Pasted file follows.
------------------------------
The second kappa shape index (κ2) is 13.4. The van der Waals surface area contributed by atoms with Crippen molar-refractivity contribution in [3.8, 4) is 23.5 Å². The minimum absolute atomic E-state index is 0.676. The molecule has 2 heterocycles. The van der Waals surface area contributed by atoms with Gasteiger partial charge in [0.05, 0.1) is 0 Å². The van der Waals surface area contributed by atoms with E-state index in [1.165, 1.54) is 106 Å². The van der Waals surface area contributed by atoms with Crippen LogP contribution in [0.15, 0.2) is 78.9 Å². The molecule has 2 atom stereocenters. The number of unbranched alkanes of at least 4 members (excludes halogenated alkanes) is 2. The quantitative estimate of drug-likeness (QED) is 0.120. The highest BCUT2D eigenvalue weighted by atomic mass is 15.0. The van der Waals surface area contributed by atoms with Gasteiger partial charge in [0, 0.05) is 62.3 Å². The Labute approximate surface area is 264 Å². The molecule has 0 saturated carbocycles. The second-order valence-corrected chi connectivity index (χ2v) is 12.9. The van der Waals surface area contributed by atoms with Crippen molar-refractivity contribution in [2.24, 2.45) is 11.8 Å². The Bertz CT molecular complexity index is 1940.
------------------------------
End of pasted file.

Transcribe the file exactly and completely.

The second kappa shape index (κ2) is 13.4. The van der Waals surface area contributed by atoms with Crippen molar-refractivity contribution in [3.8, 4) is 23.5 Å². The minimum absolute atomic E-state index is 0.676. The molecule has 2 heterocycles. The van der Waals surface area contributed by atoms with Gasteiger partial charge in [0.05, 0.1) is 0 Å². The van der Waals surface area contributed by atoms with E-state index in [1.165, 1.54) is 106 Å². The van der Waals surface area contributed by atoms with Crippen LogP contribution in [0.15, 0.2) is 78.9 Å². The molecule has 2 atom stereocenters. The number of unbranched alkanes of at least 4 members (excludes halogenated alkanes) is 2. The quantitative estimate of drug-likeness (QED) is 0.120. The highest BCUT2D eigenvalue weighted by atomic mass is 15.0. The van der Waals surface area contributed by atoms with Gasteiger partial charge in [0, 0.05) is 62.3 Å². The Labute approximate surface area is 264 Å². The molecule has 0 saturated carbocycles. The second-order valence-corrected chi connectivity index (χ2v) is 12.9. The van der Waals surface area contributed by atoms with Crippen molar-refractivity contribution in [2.24, 2.45) is 11.8 Å². The Bertz CT molecular complexity index is 1940.